EDITORIAL

Carbon Trading

Science  24 Nov 2006:
Vol. 314, Issue 5803, pp. 1217
DOI: 10.1126/science.1137177

Enthusiasm is spreading for cap-and-trade systems to regulate the amount of CO2 emitted to Earth's atmosphere. In 1990, the U.S. Environmental Protection Agency set a limit on SO2 emissions from obvious point sources and allowed those who emit less than their quota to trade excess allowances. As a result, regional acid deposition was dramatically reduced. Can the world do the same for CO2?

Fundamental differences in the biogeochemistry of SO2 and CO2 suggest that establishing a comprehensive, market-based cap-and-trade system for CO2 will be difficult. For SO2, anthropogenic point sources (largely coal-fired power plants), which are relatively easy to control, dominate emissions to the atmosphere. Natural sources, such as volcanic emanations, are comparatively small, so reductions of the anthropogenic component can potentially have a great impact, and chemical reactions ensure a short lifetime of SO2 in the atmosphere. CO2, in contrast, comes from many distributed sources, some sensitive to climate, others sensitive to human disturbance such as cutting forests. It is thus impossible to control all of the potential sources.

CREDIT: JAMES P. BLAIR/NATIONAL GEOGRAPHIC/GETTY

Human-derived emissions from fossil fuel combustion are one of the smaller components of the atmospheric flux of CO2, which is dominated by exchange between forests and the oceans. During most of the past 10,000 years, the uptake and loss of CO2 from forests and the oceans must have been closely balanced, because atmospheric CO2 showed little variation until the start of the Industrial Revolution. CO2 from coal, oil, and natural gas combustion now comes from many segments of society, including electric power generation, industry, home heating, and transportation. Unbalanced by equivalent anthropogenic sinks for carbon, fossil fuel emissions account for the vast majority of the rise of CO2 in Earth's atmosphere. Caps on emissions, like those instituted for SO2, will be difficult to institute if the burden of reducing CO2 is to be borne equally by all emitters.

Because land plants take up CO2 in photosynthesis and store the carbon in biomass, forests and soils seem to be attractive venues to store CO2. Market-based schemes propose substantial payments and credits to those who achieve net carbon storage in forestry and agriculture, but these projected gains are often small and dispersed over large areas. We will need to net any such carbon uptake against what might have occurred without climate-policy intervention. Conversely, will Canada and Russia be billed for incremental CO2 releases that stem from the warming of cold northern soils as a result of global warming from the use of fossil fuels worldwide?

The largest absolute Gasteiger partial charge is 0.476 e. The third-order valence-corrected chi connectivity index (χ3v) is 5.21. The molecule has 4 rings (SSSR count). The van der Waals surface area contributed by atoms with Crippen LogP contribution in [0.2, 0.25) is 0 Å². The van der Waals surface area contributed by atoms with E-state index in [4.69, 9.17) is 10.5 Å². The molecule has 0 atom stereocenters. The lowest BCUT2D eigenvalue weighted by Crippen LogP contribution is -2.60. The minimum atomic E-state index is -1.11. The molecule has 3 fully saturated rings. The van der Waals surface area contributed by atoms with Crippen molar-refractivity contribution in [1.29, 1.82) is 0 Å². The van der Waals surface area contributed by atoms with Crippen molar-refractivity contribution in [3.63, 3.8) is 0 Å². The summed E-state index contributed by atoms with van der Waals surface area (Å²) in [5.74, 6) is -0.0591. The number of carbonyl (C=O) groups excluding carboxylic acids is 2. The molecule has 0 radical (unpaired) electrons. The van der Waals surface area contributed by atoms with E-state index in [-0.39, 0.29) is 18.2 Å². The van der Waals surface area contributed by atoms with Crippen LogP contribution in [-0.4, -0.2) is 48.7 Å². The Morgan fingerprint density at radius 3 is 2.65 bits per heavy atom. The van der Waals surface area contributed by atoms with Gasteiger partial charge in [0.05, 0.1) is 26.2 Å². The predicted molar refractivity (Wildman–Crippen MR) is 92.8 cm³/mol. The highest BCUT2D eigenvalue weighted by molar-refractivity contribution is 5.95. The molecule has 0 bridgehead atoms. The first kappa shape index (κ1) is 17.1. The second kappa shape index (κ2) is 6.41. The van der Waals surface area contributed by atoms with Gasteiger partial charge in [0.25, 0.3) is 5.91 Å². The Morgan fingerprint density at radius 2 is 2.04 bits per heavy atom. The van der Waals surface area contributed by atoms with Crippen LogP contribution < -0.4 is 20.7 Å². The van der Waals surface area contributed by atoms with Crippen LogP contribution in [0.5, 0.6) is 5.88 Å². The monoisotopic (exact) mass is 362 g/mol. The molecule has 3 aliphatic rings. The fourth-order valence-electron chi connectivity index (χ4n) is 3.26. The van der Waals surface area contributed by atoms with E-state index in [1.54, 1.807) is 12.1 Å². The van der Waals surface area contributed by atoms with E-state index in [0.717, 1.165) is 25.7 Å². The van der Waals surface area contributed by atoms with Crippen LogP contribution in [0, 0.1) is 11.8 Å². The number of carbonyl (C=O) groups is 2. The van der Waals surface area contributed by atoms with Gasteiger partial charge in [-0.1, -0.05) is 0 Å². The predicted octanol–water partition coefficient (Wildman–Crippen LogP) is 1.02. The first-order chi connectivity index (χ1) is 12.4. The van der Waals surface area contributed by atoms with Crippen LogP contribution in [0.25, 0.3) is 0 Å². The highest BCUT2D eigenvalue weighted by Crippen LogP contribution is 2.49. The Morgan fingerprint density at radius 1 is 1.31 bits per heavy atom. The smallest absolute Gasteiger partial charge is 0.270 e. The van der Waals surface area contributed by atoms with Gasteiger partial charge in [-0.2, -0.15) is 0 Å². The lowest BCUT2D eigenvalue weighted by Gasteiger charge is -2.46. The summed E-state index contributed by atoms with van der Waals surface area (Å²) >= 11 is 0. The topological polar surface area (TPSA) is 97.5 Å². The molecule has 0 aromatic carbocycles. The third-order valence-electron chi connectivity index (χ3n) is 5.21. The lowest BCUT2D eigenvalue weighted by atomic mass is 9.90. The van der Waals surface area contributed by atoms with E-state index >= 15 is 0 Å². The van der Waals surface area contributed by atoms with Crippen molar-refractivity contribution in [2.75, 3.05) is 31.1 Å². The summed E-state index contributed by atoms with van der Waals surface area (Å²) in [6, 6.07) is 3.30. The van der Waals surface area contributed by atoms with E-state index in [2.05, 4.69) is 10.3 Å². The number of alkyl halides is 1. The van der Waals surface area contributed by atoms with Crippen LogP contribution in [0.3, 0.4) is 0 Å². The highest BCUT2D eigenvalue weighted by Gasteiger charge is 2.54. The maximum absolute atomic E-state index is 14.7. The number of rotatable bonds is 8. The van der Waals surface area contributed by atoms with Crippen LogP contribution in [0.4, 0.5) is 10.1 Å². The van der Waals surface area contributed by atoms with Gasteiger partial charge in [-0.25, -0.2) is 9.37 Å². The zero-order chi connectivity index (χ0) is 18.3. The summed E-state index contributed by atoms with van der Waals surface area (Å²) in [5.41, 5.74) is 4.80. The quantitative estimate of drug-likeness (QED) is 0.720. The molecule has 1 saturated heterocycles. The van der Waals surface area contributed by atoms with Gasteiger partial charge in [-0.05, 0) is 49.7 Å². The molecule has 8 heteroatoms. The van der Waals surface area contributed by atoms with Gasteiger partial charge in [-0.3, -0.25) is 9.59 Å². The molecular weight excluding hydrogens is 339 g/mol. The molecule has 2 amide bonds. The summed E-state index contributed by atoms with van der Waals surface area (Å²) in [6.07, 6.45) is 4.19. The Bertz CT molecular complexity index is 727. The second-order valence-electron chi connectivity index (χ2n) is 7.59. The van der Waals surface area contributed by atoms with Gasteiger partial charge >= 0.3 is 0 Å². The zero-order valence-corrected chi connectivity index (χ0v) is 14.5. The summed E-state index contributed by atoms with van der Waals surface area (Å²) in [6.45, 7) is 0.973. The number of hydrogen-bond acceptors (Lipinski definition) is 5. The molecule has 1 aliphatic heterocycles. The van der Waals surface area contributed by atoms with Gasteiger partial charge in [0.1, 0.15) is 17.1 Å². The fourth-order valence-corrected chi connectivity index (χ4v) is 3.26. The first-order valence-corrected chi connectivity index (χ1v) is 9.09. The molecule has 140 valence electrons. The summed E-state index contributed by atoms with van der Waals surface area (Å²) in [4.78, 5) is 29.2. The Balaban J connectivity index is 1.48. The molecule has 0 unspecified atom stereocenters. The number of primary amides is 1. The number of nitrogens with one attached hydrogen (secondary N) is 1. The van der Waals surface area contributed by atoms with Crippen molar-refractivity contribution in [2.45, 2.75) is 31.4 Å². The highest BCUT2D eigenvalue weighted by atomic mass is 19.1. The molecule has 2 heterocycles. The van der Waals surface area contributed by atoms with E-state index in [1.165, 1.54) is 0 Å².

If credit is given to those who choose not to cut existing forests, the increasing total demand for forest products will shift deforestation to other areas. Frequent audits will be needed to determine current carbon uptake, insurance will be necessary to protect past carbon credits from destruction by fire or windstorms, and payments will be necessary if the forest is cut. All these efforts will be costly to administer, diminishing the value of the rather modest carbon credits expected from forestry and agriculture.

Many environmental economists recognize that a tax or fee on CO2 emission from fossil fuel sources is the most efficient system to reduce emissions and spread the burden equitably across all sources: industrial and personal. A tax on emissions of fossil fuel carbon could replace the equivalent revenue from income taxes, so the total tax bill of consumers would be unchanged. A higher tax on gasoline would preserve the personal right to drive a larger car or drive long distances, but it would also motivate decisions to do otherwise. A tax on emissions from coal-fired power plants, manifest in monthly electric bills, would motivate the use of alternative energies and energy-use efficiencies at home and in industry.

The biogeochemistry of carbon suggests that both emissions taxes and cap-and-trade programs will work best if restricted to sources of fossil fuel carbon. Other net sources and sinks of carbon in its global biogeochemical cycle are simply too numerous and usually too small to include in an efficient trading system. Simple, fair, and effective must be the hallmarks of policies that will wean us from the carbon-rich diet of the Industrial Revolution, and we must begin soon if we are to have any hope of stabilizing our climate.

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